Trucker Tim Chelette has been making the same trip twice a day for 16 years, transporting empty whiskey casks from Louisville, Kentucky, to the Jack Daniels distillery in Tennessee, but his workday is getting longer and longer because of the time lost in Nashville traffic.

Though trucks are out of the question for toll freeways, Republican Gov. Bill Lee endorses some of Tennessee’s most congested freeways, Chelette supports them because he believes enough drivers in the fast-growing state capital would benefit everyone.

“They’re going to have to do something,” said Chelette, of Murfreesboro, Tenn., who gets paid by distance, not time — even if his 245-mile (394-kilometer) round-trip commute to Lynchburg Distillery increases by an hour or more during the period afternoon rush. “If I’m stuck in traffic, I lose money.”

Unlike traditional toll booths, where every vehicle that drives through pays a standard fee, rate-controlled lanes allow some drivers to pay up to avoid congestion — and the fee usually increases with traffic.

According to the International Bridge, Tunnel and Turnpike Association (IBTTA), which is advocating the projects, 54 of the 89 toll plazas opened in the US over the past decade were rate-controlled lanes. They can be found in southern Texas, Florida, Georgia, North Carolina, and Virginia, as well as other locations such as California, Colorado, Washington, and Minnesota.

Opponents call them “Lexus Lanes,” meaning only drivers of expensive cars can afford to use them, but Lee prefers a different name: “Choice Lanes.”

“I think (the name) is brilliant. I wish I’d invented it,” said Robert Poole, director of transportation policy at the libertarian Reason Foundation and a staunch supporter of price-controlled lanes.

The marketing pitch matters, especially in the conservative South, where voters have long resisted anything resembling a tax hike. But as fuel tax revenues and federal infrastructure payments can’t keep up with the need to repair aging roads or add capacity to reduce congestion, the projects are gaining favor — even, and perhaps especially, in Republican-led states where Toll levied was considered a four-letter word in more ways than one.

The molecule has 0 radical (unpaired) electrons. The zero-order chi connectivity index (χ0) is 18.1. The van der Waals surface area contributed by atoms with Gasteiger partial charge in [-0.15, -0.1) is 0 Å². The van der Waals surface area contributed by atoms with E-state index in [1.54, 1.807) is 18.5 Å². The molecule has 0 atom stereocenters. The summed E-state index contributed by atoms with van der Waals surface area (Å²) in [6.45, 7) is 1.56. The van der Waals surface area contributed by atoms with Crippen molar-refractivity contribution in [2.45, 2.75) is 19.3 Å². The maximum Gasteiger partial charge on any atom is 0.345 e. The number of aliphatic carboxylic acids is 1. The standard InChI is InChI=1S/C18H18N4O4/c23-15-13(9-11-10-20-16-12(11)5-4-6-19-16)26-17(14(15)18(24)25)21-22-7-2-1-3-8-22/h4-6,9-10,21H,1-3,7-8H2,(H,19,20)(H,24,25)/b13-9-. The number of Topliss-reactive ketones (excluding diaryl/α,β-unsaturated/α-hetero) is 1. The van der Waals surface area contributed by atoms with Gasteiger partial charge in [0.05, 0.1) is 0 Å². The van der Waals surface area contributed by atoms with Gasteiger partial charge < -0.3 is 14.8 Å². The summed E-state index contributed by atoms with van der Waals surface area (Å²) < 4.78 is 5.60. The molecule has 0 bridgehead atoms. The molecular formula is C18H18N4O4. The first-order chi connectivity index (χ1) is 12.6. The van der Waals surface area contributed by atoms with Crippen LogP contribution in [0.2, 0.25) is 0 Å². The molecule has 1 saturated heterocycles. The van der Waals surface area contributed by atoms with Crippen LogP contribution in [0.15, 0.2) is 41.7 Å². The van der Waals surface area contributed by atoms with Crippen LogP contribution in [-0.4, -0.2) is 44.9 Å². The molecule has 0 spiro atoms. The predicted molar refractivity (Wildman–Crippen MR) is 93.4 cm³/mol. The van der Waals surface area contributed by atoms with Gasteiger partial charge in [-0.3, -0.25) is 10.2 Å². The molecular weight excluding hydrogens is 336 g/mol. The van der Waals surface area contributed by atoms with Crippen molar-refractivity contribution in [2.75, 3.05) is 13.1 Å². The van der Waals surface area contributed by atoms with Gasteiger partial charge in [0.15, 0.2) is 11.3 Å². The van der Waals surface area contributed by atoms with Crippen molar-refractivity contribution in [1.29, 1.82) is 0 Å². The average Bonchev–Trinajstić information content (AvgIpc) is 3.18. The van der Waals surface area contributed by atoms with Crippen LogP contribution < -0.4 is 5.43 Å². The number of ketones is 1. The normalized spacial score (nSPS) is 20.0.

“Everything you’re doing is giving those wealthy enough to use these lanes a faster commute to work,” said Terri Hall, founder and director of Texans for Toll-free Highways. “It’s like scapegoating state legislators to say, ‘We solved the problem.’ No, you kicked the can down the street.”

Proponents counter that the lanes are a way of paying for roads without levying taxes, although they acknowledge that they are sometimes difficult to sell – particularly the public-private partnerships that have funded many of the projects.

“If you have someone who is anti-tax and pro-free market, they might say it’s a great idea,” said Pat Jones, executive director and CEO of IBTTA. “Then if you tell him the company is from Spain or Australia, you’ll say, ‘I don’t want foreigners to own highways.’ You often see resistance to toll facilities before people use them, but once they’re open and people realize they’re getting value, resistance tends to ease.”

California’s experience with tolls — in both traditional plazas and rate-controlled lanes — has provided fodder for advocates on both sides of the heated debate.

An Orange County grand jury reviewed a state agency created to build three traditional toll roads. His report, published in 2021, found that on the one hand, California produced “excellent roads with minimal tax dollars.” On the other hand, jurors found that debt was skyrocketing, and the need to change original plans amid financial downturns meant motorists are poised to spend $28 billion by 2053 on roads that cost a tenth of that to build .